Wednesday, April 25, 2012


Remember the "Myth California" protests that sprang up in opposition to the Miss California pageant once held in Santa Cruz? Protesting the objectification of women's bodies as not only damaging to female self-esteem, but an invitation to violent sexual assault, activists paraded in front of the Civic dressed in gowns made out of raw meat or dragging bathroom scales chained to their ankles, wearing sashes that identified them as "Miss Used," "Miss Informed," or "Miss Steak."

That was in the early '80s (before the Miss California pageant finally fled Santa Cruz for the simpatico complacency of San Diego). But the spirit of outrage that fueled the "Myth California" activists continues to burn in the new film Miss Representation, a documentary by Jennifer Siebel Newsom that explores the distorted images of women that persist in the mainstream media.

The film presents a broad overview of the rampant sexualization of the female image at all levels of the media, combined with the systematic disrespecting of serious women who have managed to stake out a position of power. "Patriarchy is America's default setting," notes one observer. 30 years later, we still have a long way to go, baby.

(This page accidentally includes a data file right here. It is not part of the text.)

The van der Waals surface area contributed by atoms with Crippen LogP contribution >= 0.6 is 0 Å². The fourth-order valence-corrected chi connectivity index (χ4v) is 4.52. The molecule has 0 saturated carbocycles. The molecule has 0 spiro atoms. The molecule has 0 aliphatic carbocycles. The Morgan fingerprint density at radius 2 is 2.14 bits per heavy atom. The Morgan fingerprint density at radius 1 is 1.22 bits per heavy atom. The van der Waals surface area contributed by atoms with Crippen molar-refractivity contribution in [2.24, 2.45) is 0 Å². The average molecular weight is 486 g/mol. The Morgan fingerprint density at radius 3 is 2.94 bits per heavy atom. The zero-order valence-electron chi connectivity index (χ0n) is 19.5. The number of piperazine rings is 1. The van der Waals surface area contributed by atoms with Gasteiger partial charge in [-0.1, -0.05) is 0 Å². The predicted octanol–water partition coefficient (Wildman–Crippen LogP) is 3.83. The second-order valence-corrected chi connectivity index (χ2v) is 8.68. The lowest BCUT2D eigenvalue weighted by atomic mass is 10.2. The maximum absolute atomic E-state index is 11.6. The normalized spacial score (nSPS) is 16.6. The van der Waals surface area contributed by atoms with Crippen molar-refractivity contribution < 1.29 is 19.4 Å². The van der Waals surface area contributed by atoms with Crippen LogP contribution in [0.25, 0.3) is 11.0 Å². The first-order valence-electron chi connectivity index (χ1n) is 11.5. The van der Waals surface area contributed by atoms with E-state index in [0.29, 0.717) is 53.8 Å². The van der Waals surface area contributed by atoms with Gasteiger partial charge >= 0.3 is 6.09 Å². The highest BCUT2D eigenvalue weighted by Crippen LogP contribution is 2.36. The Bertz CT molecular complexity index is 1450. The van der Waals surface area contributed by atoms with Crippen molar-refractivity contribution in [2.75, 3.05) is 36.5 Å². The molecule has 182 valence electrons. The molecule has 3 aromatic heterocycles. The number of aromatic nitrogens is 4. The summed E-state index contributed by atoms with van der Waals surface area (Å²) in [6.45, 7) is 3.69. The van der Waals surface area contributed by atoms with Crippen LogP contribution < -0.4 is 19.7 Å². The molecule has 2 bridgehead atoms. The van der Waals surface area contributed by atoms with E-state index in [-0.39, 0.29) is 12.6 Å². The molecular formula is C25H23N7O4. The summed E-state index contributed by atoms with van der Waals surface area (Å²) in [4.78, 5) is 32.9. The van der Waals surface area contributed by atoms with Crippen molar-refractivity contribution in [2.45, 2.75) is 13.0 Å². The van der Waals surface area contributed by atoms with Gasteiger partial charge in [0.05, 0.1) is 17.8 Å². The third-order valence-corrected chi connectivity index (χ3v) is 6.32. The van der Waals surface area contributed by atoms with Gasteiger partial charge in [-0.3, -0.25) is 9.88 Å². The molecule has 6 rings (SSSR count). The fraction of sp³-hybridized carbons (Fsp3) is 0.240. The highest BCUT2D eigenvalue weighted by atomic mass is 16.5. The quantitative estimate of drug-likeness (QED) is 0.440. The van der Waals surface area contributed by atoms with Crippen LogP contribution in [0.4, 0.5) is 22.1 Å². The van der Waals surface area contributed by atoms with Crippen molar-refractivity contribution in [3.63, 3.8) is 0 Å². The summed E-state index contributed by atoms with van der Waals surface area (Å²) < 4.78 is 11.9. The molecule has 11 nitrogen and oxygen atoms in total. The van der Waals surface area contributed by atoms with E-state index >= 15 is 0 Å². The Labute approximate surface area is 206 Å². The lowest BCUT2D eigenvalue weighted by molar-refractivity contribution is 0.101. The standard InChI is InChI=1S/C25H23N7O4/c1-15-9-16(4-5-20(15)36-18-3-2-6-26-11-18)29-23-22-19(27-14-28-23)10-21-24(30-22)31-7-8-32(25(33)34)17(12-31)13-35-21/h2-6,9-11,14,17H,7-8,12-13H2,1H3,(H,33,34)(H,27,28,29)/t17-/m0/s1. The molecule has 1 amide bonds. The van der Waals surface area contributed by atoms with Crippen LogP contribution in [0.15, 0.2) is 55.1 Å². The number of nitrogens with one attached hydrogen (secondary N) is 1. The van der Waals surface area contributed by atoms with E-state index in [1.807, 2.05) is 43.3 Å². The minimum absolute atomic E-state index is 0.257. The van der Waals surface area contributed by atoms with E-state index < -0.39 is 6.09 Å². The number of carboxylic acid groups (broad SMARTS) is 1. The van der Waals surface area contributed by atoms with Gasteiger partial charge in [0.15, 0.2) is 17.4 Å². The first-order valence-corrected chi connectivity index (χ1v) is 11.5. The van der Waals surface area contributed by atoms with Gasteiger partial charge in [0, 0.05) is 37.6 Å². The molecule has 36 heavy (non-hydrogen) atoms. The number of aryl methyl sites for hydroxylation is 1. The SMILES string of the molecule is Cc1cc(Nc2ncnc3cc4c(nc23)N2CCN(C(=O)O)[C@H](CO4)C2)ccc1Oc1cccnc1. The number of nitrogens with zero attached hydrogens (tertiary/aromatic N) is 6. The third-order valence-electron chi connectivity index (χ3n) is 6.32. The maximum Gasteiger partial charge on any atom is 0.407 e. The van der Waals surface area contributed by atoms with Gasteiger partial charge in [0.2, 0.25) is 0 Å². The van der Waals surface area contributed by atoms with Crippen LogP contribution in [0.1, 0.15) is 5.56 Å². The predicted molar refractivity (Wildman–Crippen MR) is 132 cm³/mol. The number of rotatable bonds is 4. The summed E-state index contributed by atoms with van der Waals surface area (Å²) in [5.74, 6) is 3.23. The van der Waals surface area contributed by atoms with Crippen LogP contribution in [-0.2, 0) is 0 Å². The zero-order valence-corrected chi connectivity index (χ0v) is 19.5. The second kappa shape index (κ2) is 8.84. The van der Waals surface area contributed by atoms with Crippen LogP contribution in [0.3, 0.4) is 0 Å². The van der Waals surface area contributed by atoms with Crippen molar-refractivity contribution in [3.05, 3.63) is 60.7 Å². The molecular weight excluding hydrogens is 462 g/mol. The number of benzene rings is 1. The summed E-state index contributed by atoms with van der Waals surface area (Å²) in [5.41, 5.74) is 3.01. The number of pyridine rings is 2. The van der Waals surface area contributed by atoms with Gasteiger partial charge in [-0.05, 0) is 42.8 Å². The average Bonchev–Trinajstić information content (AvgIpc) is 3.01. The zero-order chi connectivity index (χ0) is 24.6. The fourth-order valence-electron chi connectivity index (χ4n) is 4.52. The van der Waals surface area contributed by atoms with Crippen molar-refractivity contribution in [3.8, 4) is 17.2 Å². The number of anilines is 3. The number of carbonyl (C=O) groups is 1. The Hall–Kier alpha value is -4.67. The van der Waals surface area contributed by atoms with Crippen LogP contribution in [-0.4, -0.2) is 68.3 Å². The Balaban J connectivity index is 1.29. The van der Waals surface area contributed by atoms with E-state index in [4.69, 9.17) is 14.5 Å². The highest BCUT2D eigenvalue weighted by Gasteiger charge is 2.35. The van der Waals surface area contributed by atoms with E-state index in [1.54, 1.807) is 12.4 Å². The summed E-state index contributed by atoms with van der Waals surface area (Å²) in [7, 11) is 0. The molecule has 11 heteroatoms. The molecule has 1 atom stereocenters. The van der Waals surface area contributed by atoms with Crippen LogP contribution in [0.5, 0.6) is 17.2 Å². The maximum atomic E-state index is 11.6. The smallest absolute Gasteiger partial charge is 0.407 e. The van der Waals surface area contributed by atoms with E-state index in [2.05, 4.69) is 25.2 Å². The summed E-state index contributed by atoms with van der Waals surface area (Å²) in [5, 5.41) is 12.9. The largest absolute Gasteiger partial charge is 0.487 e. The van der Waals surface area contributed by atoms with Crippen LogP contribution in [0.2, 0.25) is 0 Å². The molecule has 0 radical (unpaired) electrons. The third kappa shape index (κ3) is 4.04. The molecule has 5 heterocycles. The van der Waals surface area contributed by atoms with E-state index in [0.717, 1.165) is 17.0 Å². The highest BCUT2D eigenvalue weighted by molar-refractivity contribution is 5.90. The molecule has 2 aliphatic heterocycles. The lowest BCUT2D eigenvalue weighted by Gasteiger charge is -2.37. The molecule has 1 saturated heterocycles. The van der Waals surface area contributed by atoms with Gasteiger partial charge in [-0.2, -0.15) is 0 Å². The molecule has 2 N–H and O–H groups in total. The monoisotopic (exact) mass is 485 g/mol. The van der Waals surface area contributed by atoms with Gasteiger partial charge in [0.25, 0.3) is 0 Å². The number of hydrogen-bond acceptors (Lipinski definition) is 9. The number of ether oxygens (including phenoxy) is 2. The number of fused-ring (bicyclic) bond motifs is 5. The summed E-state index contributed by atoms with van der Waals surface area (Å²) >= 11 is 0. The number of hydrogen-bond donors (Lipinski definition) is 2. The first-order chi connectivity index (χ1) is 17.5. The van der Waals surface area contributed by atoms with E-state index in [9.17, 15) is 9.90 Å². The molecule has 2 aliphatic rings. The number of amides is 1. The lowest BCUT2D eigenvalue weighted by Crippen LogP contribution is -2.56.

Next Monday, Cabrillo College will host a screening of Miss Representation, free and open to the public. After the 90-minute film, a panel moderated by public policy veteran Rose Filicetti will lead the audience in a discussion of the issues it raises. Panelists include Mary Ann Thyken, Executive Director of Community TV, Dr. Ekua Omosupe, poet, Cabrillo Professor, and advocate for social justice, Cynthia Mathews, former Santa Cruz City Council member and three-time Mayor, Charlotte Achen, Cabrillo student body president, and me.

Showtime is 6 pm, Monday, April 30, at the Crocker Theater, Cabrillo College. Panel discussion begins at 7:30 pm. Admission is free.

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